I don’t know why I’m writing this. Actually, I do. It’s 1:50 p.m. on a Tuesday afternoon and I’m trying to keep myself from going to sleep.
I’m so tired.
Over the last year and a half I have been trying to wean myself off my depression medication. After more than six years on it, I suddenly started feeling like I didn’t want to be hitched to that wagon for the rest of my life. (I also started having strange heart palpitations which I was sure was due to the meds.) I wanted to “feel” feelings and remember what the highs and lows of emotions were like again. I wanted to be more “present” while raising my son. I imagined myself as a success story: “Area Woman Learns to Live Happily, Naturally.” Many starts, stops and crazy brain zaps later, I did it. I’ve been off medication over four months. And I hate my un-medicated self.
Medicated Me wasn’t perfect, but most days she felt like she was keeping her shit together. She didn’t snap at her son or throw shade at her husband. She didn’t have mood swings in the space of six seconds. She took naps, but didn’t sleep away entire afternoons and evenings. She didn’t fear work, chores, or plans. She may have had situation-specific reservations, but not fear. Medicated Me didn’t always choose the best foods to eat, but she ate. She had the energy to cook. She had energy in general. And not boundless energy, but enough to hammer through whatever needed to be done on any particular day, with a decent and optimistic attitude to boot.
Un-Medicated Me is exhausted. She is heavy, uneasy, and constantly ill. Every cell in her body feels like its revolting. It’s sometimes hard for her to imagine just standing up. She has problems making the simplest decisions: Should I make a grocery list or not? Should I comb my hair or not? Never mind the answer, the questions themselves hang like a wet robe on her back. She prefers not to talk unless she has to and when she does, her words have an uncharacteristic and unflattering bite. Un-Medicated Me has a difficult time leaving the house, fulfilling promises, and completing basic chores. She is full of guilt and pain. She’s ugly, unkempt, and dangerous.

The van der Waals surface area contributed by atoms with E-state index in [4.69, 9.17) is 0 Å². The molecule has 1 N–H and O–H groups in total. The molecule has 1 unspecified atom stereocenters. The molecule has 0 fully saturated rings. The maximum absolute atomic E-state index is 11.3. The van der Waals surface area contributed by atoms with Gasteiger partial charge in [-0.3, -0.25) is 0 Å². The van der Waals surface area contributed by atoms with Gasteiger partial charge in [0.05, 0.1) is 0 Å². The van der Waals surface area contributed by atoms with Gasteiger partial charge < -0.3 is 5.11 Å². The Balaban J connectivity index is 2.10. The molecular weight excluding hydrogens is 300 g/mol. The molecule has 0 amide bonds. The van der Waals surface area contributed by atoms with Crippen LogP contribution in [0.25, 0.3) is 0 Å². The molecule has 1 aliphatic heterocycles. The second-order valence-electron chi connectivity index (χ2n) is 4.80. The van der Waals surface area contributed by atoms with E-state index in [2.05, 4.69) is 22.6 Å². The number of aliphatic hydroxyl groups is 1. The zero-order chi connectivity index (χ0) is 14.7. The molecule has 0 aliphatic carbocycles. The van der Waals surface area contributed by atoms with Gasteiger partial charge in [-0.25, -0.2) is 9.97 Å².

I am so tired of her.
Where not long ago stood a calm, mostly happy, functioning individual now lays a disheveled stranger with a gaping hole in her chest. Through it spills the blood of those I have or will disappoint if I don’t do something about Un-Medicated Me. I have to stop the bleeding.
Before I ever took an antidepressant, I was one of those people who thought depression was just “all in your head” and that if people “really wanted” to get over it, they would if only they weren’t so lazy. (I wish I could smack that girl upside the head now.) Going on medication saved me from about 27 bad decisions I was fixing to make at the time, and saved further damage to people I loved. I never hurt myself, but I routinely thought about throwing myself down a flight of stairs or driving my car into a ditch or a telephone pole just enough. It was a really terrible, messed up time of my life. Medication rescued me from those dangerous thoughts. I remember the clarity and reason and calmness coming back to me in the weeks that followed and being so happy about it that I resolved to never, ever let myself go back to that ugly place.
No, I am definitely not going back to that place. I can see what has been happening to me the past four months, how I have deteriorated. I’m aware of how the cycle starts. I know how quickly it can escalate. I remember how bad it got before I used the tools available to me to get better. Nope, this time I won’t drag my feet because I have been there, done that. It’s back to medication for me and there will be no guilt about it. I got a chance to feel the highs and lows again – it ain’t for me. Feeling feelings is a heavy burden sometimes – it ain’t for me. And given my current status, it’s hard to argue that I’ve been real “present” for my son. This wagon I gotta hitch myself back onto? It’s bound for Happiness. I’ll go back there any day.